Lawrencefield Snow Policy

According to the Crisis Management Plan adopted by the Vestry in 2016: “The rector will determine if services must be cancelled for bad weather. Anyone knowing of a non-weather-related emergency shall notify the rector. In either case, the rector shall then notify the senior warden. The senior warden shall then notify members of the vestry. Each vestry member will be provided with an Emergency Call List. Upon being notified by the senior warden of a weather or non-weather emergency, each vestry member shall make a reasonable effort to notify the persons on their list as to the nature of the emergency and whether worship services or other events are cancelled.”

The Rector’s Study The Rev. Dr. Cynthia Byers Walter

The homilist at home

One of the short-answer questions on the General Ordination Examination I took my final year of seminary to determine my readiness for ordination (also known as five days of academic hazing), there was a question about presenting an adult-education session on how to prepare a sermon. Since by the time I took the GOE I had been a Lay Preacher for twelve years, this was the easiest question on the test.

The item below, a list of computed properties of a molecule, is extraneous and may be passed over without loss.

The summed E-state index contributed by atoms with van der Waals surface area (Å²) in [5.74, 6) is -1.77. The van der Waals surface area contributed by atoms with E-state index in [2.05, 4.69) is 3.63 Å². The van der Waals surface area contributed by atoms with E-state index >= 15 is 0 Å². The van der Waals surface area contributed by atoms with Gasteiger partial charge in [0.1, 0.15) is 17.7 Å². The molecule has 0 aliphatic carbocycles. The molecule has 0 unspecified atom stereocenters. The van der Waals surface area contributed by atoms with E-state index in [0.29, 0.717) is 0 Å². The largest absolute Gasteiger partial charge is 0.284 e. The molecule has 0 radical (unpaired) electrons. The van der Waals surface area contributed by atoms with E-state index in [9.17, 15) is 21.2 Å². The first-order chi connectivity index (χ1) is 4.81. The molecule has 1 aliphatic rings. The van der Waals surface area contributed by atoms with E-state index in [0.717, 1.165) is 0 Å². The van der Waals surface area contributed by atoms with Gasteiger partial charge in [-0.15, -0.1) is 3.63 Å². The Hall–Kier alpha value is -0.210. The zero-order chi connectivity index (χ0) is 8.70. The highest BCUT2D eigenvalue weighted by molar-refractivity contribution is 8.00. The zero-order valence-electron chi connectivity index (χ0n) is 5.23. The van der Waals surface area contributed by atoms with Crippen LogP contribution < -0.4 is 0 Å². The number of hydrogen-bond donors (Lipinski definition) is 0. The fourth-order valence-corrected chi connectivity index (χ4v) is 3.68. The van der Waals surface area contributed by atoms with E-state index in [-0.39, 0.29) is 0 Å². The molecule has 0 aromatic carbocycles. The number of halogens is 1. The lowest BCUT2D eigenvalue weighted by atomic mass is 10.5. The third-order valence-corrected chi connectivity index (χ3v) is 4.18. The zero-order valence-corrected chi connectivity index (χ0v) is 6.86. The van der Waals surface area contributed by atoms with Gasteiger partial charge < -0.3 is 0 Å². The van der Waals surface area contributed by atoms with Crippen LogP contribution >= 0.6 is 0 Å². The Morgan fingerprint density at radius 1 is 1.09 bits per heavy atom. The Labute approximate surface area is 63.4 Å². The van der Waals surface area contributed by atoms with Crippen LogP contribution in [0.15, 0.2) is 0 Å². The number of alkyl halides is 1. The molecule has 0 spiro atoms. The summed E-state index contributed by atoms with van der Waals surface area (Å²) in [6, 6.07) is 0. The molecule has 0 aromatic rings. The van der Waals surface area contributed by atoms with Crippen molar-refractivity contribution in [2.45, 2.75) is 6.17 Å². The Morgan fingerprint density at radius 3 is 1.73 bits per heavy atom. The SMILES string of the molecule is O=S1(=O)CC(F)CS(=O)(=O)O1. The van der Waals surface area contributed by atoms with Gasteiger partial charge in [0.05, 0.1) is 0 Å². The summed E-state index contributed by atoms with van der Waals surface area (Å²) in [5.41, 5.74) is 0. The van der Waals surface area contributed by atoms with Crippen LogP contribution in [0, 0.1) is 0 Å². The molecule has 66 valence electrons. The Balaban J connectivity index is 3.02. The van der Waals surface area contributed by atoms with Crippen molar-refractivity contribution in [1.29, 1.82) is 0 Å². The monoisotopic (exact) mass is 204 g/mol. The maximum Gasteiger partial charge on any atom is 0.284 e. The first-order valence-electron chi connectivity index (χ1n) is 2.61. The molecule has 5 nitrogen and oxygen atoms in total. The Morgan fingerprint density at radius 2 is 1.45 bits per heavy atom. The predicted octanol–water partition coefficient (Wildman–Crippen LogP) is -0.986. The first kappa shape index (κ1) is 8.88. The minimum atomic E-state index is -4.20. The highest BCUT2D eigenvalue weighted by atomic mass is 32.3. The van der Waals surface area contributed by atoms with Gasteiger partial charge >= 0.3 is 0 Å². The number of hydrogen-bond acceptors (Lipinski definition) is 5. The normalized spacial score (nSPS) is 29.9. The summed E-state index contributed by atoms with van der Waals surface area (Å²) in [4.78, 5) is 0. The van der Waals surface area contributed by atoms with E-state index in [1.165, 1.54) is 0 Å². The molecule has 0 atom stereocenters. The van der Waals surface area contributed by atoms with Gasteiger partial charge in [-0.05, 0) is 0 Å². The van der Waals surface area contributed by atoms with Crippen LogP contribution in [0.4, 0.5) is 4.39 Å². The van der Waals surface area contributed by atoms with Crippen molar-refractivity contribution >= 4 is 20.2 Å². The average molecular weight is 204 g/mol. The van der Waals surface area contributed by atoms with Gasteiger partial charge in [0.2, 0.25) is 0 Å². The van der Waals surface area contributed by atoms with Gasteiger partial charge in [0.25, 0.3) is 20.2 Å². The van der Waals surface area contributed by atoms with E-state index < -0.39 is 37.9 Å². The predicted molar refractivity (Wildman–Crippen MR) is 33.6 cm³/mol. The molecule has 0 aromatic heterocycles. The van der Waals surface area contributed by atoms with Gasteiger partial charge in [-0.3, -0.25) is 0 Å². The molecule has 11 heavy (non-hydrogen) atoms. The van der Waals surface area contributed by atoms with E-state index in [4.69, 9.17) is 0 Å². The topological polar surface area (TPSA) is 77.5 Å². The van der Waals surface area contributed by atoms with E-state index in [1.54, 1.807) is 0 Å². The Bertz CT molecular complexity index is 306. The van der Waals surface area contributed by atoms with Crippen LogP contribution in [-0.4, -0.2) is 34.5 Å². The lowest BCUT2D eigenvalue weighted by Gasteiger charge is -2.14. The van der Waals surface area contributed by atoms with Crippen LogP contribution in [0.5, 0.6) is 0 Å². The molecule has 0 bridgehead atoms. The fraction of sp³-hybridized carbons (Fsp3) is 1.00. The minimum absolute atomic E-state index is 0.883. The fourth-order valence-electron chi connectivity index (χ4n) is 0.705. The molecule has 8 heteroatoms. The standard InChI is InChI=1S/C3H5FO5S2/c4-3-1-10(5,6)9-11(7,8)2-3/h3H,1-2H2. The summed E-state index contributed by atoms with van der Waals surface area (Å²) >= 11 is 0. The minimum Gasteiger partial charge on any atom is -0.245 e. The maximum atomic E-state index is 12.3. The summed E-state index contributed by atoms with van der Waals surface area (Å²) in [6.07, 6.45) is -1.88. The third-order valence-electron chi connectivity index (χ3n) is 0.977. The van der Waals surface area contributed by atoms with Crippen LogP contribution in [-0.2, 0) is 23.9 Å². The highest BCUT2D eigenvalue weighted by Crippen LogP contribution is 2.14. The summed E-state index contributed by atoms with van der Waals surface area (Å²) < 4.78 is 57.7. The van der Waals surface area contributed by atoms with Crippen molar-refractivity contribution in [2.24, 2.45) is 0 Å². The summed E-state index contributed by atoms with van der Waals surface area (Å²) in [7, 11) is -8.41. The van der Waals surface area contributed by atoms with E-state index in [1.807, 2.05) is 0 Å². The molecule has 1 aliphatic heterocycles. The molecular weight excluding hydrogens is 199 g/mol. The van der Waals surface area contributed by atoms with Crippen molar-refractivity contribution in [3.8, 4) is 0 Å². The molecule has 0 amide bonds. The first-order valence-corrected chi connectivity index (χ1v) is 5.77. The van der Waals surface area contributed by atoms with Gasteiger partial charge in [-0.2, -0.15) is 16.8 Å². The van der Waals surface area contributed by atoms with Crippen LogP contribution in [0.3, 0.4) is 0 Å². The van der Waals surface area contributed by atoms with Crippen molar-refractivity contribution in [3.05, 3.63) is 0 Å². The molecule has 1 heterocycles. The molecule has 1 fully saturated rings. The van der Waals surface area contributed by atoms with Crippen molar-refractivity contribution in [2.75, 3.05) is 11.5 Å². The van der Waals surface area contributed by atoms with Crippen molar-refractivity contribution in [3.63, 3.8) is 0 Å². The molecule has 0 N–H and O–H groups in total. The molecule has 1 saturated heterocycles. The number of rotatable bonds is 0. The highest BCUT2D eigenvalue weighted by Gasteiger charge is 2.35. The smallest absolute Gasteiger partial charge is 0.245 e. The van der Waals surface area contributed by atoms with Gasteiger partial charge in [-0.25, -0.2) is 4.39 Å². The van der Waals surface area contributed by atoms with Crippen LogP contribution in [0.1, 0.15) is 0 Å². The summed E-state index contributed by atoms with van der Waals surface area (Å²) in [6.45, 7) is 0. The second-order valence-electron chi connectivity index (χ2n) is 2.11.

I wrote about how, about a week in advance, I would read the day’s lectionary assignment, then take a long walk and think about the readings. Before putting pen to paper (or fingertips to keyboard), I would pray for inspiration, then list some ideas. Then I’d take another walk. Then I’d do my research and write a draft. Then I’d take another walk to see how it set and consider if I’d really said what I meant to say. Then I’d revise. The whole process took several days. If I was able to do all this days in advance of the delivery date, I would read my sermon every day to decide if I wanted to do further edits and familiarize myself with what I’d written so I had to refer to my notes as little as possible. As my husband drove me to church on Sunday morning I would try to commit my sermon as much as possible to memory.